A happy Vancouver area cow-share member getting milk from Bert Jongerden at one of several Vancouver-area drop off points for "Home on the Range". Gordon Watson photo.
Here’s some advice Gordon Watson recently gave to some folks who are considering establishing a cow-share dairy operation in the Calgary area. Gordon Watson is associated with Alice Jongerden’s Home on the Range farm near Chilliwack B.C., just a little east of Vancouver, which may well be Canada’s largest raw milk cow-share operation.
“Here is a thumbnail sketch of what we’ve learned in a year and a half:
A cow on a mainly grass-fed diet will produce an average of three gallons of milk per day. One gallon is four quarts. A quart is 32 fluid ounces. A liter is 39.36 fluid ounces. Forget the metric system and use American measures. The same people who are tuned-in to real food are intuitively opposed to globalization, which was what the metric system was created for; choose you this day whom you will serve
On the premise that a household will use a gallon of milk a week, then one cow will supply 21 households. So it takes a group of about 21 shareholders to underwrite one cow in production. Remember ; that cow will be dry for two months a year. Two cows in milk will pay the overhead and provide half a day’s wage for someone who will do the stoop labour. Six cows in milk is a full time job at industrial wages. By the time you have 20 cows in milk, you should be making enough to be able to pay for a piece of property. That model is best suited to two families who will share the work Continue reading
We need to stand up to "big dairy" by getting our milk straight from the cow.
Here’s the latest from David E. Gumpert’s The Complete Patient blog, based on David’s “state of raw milk” address to the recent Wise Traditions conference in San Francisco. Here’s an excerpt:
“….However, it is clear that the education will only work if consumers are walking the walk. As the double whammies of the federal court case against Mark McAfee and the New York court decision against Meadowsweet Dairy make clear, we are dealing with people who are desperate–perhaps more desperate as time goes on and they see public attitudes shift–to carry out the agendas of Big Ag and Big Pharma, and will stop at nothing to accomplish their agendas, including:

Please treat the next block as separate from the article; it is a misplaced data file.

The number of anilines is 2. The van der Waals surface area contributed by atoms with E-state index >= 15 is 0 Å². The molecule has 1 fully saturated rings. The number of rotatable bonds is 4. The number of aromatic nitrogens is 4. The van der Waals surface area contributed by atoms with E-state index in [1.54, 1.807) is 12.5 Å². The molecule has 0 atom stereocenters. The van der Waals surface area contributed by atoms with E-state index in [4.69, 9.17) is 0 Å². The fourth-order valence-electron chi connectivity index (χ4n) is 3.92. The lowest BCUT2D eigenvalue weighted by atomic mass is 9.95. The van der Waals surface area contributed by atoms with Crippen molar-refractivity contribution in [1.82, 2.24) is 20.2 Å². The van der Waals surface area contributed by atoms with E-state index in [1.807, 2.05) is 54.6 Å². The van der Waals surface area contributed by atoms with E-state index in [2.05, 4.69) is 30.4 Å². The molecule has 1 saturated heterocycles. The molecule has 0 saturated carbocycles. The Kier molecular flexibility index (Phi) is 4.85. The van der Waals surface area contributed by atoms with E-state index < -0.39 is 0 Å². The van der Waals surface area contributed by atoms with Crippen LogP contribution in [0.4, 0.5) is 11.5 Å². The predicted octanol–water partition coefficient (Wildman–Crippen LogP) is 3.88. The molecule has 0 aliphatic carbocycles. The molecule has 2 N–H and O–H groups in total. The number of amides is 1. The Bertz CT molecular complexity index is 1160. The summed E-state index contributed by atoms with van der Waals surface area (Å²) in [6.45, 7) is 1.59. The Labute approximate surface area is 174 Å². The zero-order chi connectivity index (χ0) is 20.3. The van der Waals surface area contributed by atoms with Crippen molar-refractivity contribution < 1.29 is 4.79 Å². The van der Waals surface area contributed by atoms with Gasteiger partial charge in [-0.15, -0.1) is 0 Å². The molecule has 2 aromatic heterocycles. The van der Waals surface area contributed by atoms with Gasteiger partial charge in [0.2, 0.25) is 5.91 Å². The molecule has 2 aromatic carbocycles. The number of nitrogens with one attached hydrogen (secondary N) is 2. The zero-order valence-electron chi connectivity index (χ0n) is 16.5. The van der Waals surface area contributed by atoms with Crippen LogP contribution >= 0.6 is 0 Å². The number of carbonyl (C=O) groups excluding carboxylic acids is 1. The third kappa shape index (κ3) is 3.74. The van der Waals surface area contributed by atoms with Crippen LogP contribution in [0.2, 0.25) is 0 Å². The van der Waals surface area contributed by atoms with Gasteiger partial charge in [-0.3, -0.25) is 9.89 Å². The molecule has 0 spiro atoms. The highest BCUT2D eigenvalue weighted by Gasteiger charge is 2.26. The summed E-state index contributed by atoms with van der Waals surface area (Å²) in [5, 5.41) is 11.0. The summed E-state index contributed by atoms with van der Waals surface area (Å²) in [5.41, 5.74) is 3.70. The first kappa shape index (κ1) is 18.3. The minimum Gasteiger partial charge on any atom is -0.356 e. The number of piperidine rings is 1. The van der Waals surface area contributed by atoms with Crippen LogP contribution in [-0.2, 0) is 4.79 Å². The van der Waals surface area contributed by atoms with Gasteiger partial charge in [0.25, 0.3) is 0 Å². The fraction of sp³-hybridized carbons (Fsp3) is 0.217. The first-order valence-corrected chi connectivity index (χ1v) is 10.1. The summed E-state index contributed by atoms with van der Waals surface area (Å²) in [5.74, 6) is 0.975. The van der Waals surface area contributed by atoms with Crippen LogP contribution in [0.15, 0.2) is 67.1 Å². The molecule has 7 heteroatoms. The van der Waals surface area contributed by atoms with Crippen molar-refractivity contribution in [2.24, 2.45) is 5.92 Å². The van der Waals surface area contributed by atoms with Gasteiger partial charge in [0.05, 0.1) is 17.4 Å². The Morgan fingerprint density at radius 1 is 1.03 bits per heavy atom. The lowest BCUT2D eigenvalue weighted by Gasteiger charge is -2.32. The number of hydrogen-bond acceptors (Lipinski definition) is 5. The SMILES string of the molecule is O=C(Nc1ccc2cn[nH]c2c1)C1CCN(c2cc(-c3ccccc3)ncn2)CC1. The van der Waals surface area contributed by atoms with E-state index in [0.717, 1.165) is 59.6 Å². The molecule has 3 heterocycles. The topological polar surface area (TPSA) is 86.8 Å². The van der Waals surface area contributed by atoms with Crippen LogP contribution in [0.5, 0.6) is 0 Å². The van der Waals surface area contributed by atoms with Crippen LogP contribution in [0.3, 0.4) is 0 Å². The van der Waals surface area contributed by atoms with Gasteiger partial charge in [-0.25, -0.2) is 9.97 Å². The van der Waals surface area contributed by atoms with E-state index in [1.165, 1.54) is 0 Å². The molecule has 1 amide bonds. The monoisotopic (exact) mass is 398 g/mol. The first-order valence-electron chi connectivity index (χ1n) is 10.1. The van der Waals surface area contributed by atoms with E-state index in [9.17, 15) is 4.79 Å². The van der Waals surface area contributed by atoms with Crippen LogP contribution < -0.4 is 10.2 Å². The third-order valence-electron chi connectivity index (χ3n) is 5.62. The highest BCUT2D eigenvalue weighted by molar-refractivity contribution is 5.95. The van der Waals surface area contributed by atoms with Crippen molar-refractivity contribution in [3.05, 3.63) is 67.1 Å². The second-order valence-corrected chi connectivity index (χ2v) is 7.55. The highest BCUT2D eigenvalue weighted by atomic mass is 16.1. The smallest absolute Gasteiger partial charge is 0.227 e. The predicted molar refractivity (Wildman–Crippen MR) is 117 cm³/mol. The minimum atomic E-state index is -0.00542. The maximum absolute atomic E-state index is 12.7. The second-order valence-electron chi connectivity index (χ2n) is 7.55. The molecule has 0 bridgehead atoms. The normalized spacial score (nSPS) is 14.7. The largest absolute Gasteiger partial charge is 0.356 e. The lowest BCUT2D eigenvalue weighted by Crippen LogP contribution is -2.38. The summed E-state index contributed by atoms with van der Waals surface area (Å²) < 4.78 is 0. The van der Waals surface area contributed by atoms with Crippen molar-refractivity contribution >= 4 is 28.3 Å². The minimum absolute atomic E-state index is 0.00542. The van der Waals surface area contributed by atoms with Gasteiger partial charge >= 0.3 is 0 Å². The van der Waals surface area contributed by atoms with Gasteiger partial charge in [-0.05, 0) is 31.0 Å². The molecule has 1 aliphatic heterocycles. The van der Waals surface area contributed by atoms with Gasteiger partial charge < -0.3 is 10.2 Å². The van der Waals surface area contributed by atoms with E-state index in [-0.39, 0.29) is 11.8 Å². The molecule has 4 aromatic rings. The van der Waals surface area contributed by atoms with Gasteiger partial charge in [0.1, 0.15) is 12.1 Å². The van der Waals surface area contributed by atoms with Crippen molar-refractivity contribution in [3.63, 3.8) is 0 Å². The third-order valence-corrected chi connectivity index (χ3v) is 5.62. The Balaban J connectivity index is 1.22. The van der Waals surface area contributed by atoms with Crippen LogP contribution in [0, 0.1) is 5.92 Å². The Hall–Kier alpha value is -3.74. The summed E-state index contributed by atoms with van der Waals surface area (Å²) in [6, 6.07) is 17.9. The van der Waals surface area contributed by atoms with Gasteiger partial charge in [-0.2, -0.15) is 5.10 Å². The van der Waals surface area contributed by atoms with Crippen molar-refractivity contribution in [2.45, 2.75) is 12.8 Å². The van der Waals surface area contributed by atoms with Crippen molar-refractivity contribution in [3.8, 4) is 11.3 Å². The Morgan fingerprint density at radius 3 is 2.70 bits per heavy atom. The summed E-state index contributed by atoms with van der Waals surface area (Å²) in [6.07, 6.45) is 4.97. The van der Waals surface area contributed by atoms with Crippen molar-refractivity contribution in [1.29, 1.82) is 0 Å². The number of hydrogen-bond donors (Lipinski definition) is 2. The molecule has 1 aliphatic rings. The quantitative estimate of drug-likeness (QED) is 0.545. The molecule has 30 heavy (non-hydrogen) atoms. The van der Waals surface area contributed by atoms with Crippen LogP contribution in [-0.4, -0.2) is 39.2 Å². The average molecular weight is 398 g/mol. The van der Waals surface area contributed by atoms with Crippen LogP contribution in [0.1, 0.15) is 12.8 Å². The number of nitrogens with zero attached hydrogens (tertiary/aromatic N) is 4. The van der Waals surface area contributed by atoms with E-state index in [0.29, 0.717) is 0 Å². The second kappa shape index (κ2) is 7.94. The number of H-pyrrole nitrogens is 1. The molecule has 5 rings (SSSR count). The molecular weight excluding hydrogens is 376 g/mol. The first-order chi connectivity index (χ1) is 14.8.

- Dishonesty, when they say that all raw milk contains pathogens, and they know it doesn’t;
- Misrepresentation, when they say people have been dying from drinking raw milk, when they know the only deaths came from imported bathtub cheeses made from raw milk, which serious raw milk producers disavow;
- Interfering in private transactions between consenting adults when they argue, and a judge agrees, that groups of individuals can’t buy whole food directly from farmers;
- Engaging in censorship by ordering small sellers of nutritional products not to post links to web sites that provide information on the benefits of real food.
Lucky, the raw milk cow. Photo from Paskamansett Farms.
Here’s a sweet little locavorian paen to raw milk from Elspeth Pierson of Dartmouth, Massachusetts. She gets her raw milk from Paskamansett Farms, which is also the source of the picture which accompanies this story, a picture of “Lucky” the cow. Visit the farm’s website to read the story of how “Lucky” got her name. Here’s a bit of what Elspeth says on her “Diary of a Locavore” blog:
“As you may know, I’m part of a milk coop that buys raw milk straight from Paskamansett Farms in Dartmouth. I’ve gotten a pig there, and several chickens, and even a turkey this Thanksgiving, but mostly, it’s about the milk.
It isn’t legal to sell raw milk at stores in Massachusetts. The laws vary state by state, some allowing cow sharing, others sales at farmers markets, and still others full delivery. Continue reading